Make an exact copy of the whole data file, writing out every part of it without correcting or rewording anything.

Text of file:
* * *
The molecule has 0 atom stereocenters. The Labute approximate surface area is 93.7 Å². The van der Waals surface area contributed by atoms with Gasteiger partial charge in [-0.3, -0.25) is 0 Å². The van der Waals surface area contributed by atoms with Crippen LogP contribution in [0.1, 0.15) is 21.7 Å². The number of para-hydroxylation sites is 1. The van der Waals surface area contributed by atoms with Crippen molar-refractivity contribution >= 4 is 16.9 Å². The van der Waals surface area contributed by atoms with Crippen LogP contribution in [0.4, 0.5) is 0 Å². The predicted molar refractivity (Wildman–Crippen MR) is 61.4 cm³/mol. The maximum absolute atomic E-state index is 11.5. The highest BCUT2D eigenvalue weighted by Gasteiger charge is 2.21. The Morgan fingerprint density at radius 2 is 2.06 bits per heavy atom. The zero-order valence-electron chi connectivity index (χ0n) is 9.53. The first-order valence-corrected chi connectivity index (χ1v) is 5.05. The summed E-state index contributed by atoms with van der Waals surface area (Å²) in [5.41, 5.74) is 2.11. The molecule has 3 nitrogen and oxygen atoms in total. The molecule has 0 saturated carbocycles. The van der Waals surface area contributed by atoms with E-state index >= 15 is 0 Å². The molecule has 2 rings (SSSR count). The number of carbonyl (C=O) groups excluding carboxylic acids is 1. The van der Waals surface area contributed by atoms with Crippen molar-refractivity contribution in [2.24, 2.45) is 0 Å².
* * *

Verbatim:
The molecule has 0 atom stereocenters. The Labute approximate surface area is 93.7 Å². The van der Waals surface area contributed by atoms with Gasteiger partial charge in [-0.3, -0.25) is 0 Å². The van der Waals surface area contributed by atoms with Crippen LogP contribution in [0.1, 0.15) is 21.7 Å². The number of para-hydroxylation sites is 1. The van der Waals surface area contributed by atoms with Crippen molar-refractivity contribution >= 4 is 16.9 Å². The van der Waals surface area contributed by atoms with Crippen LogP contribution in [0.4, 0.5) is 0 Å². The predicted molar refractivity (Wildman–Crippen MR) is 61.4 cm³/mol. The maximum absolute atomic E-state index is 11.5. The highest BCUT2D eigenvalue weighted by Gasteiger charge is 2.21. The Morgan fingerprint density at radius 2 is 2.06 bits per heavy atom. The zero-order valence-electron chi connectivity index (χ0n) is 9.53. The first-order valence-corrected chi connectivity index (χ1v) is 5.05. The summed E-state index contributed by atoms with van der Waals surface area (Å²) in [5.41, 5.74) is 2.11. The molecule has 3 nitrogen and oxygen atoms in total. The molecule has 0 saturated carbocycles. The van der Waals surface area contributed by atoms with E-state index >= 15 is 0 Å². The molecule has 2 rings (SSSR count). The number of carbonyl (C=O) groups excluding carboxylic acids is 1. The van der Waals surface area contributed by atoms with Crippen molar-refractivity contribution in [2.24, 2.45) is 0 Å².